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Although I have bad news for you: 10/10 is still surprisingly easy.
I think, with Vengeance, we have the tools to make it as hard as we need.
« Last Edit: March 24, 2014, 11:18:40 AM by Faulty Logic »
If warheads can't solve it, use more warheads.

Offline TechSY730

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Re: A Break
« Reply #4 on: March 25, 2014, 04:48:32 AM »
I suppose it makes sense that the latest provided "player goodies" (hacking and enclave starships), that haven't been fully balanced yet (due to a new product in a busy alpha and new child related delays, which are admittedly pretty darn good reasons) would be the thing that tips even 10/10 back in the players' favor.

Well, now that AI War is getting some attention again, hopefully these things can be put more into line. ;)

Offline keith.lamothe

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Re: A Break
« Reply #5 on: March 25, 2014, 07:33:42 PM »
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Enclave starships: for 4000 k, I get the ability to conquer most systems with no casualties.

Drones absorb the first round of enemy fire, even against preferential targeting, because the AI ships are in range of a drone first.

Drones have planetary range, from the center of a system.

Adding riots/assault transports allows even more force.

I think they scale too steeply. Instead of the usual 1:2:3:4, you get 1 : 3.33 : 7.5 : 14.3.
So I'd recommend linear scaling, and buff the baseline mkI to compensate. Like one batch of two drones each, with mark equal to the mark of the enclave, every five seconds.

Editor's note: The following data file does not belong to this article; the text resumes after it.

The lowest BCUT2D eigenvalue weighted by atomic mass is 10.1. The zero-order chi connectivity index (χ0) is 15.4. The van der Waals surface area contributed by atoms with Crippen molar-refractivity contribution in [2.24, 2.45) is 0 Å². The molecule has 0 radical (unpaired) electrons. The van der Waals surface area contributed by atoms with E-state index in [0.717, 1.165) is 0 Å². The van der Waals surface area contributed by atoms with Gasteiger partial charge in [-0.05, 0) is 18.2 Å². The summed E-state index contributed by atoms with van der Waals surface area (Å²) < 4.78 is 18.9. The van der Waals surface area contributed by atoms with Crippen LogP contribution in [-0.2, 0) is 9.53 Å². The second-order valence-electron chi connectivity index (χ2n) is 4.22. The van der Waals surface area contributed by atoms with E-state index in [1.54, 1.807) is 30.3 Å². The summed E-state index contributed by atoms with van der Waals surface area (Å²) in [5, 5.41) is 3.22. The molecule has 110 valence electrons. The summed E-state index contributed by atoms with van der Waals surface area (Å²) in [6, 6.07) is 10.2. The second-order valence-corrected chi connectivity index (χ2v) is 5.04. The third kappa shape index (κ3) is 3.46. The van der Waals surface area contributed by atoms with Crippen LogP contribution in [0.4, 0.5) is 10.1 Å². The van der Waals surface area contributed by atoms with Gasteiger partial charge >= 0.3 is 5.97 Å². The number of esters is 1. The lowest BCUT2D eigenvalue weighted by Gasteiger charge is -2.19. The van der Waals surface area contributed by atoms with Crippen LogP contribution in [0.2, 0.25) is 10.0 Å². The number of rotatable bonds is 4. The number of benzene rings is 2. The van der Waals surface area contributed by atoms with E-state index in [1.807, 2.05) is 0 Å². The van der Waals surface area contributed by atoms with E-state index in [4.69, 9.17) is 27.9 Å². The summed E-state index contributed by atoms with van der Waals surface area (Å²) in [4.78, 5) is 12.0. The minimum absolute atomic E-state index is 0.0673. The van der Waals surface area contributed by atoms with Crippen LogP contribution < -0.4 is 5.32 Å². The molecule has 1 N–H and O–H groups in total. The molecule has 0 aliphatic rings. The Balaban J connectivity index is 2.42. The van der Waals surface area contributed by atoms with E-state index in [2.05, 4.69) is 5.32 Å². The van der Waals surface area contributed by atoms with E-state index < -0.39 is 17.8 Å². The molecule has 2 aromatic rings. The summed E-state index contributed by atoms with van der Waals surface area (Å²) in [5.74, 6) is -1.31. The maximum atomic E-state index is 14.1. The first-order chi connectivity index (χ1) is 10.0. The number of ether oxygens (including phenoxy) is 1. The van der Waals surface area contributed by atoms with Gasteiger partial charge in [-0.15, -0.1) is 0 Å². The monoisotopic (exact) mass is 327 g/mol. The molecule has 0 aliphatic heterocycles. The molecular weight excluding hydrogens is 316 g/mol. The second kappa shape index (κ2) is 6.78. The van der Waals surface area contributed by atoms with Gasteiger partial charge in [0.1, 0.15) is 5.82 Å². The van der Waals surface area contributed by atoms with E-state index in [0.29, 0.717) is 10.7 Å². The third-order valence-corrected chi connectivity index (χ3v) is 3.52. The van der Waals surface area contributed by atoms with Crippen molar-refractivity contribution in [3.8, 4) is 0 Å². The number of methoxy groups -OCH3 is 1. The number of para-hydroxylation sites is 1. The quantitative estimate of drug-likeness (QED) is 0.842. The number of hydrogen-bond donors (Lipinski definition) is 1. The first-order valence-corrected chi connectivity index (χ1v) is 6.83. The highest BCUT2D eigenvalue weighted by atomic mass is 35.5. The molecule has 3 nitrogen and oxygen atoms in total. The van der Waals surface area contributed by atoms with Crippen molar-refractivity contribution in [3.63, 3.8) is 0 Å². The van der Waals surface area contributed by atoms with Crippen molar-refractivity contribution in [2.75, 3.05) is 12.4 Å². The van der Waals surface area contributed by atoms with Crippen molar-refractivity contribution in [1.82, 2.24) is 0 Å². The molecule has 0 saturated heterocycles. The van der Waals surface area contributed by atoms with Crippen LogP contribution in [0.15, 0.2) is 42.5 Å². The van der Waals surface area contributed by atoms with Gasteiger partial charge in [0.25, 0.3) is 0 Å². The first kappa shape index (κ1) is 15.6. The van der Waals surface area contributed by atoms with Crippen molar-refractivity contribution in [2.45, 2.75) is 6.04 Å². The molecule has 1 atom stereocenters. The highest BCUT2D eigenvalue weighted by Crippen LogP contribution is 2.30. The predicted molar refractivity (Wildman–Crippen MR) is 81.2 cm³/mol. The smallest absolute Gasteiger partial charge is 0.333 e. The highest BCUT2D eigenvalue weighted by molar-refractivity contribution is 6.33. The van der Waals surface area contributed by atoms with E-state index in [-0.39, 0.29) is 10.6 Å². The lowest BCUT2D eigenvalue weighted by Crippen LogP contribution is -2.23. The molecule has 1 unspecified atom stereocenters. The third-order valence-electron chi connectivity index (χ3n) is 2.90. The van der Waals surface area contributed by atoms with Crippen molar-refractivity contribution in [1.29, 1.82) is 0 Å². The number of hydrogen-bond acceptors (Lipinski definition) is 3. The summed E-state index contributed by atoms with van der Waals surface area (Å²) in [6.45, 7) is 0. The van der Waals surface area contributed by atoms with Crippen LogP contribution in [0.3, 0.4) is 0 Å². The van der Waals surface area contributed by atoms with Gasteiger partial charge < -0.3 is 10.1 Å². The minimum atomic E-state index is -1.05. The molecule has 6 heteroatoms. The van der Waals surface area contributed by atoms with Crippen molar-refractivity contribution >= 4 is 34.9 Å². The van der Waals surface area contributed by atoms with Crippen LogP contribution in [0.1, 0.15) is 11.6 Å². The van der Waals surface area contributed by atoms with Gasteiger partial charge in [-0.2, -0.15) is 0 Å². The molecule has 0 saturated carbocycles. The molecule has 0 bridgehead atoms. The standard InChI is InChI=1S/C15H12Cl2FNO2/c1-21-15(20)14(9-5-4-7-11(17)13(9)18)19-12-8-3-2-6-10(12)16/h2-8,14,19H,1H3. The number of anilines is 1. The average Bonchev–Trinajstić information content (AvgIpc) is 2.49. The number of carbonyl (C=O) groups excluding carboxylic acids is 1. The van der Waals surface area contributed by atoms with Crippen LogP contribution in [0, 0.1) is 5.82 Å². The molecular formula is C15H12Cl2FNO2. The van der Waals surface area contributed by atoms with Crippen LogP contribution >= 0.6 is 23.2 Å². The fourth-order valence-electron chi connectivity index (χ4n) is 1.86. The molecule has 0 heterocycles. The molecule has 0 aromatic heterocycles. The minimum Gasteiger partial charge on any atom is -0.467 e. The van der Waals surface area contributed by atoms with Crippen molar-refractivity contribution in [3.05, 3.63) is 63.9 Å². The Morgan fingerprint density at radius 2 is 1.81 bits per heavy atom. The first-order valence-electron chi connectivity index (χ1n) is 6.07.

Good point about the non-linear scaling.  Iirc that came from the days when you had to buy turret tech to get the higher mark drones.  Put in the suggested linearization for 7.015.  From what I can see it's a 2x buff to the MkI, 1.2x buff to the MkII, 0.8x nerf to the MkIII, and 0.56x nerf to the MkIV.


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The fabricator hack, in particular, gives too much for its price.

Sabotage hacking is a little too cheap as well, IMO.

Research redirection and design sabotage seem too expensive.
That echoes a lot of what I've been hearing these last months, so for 7.015 I went with:

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* Trying another iteration on hacking costs based on feedback:
** Research Redirection first-hack-cost from 50 => 35.
** Fabricator Hacking first-hack-cost from 20 => 30.
** Design Corruption first-hack-cost from 30 => 20.
** Sabotage first-hack-cost from 2 => 10.

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Honorable mention to fleetships getting cheaper from the ARS rework.
As in something that would benefit from adjustment, or just part of the "new balance", such as it is (and what there is of it)?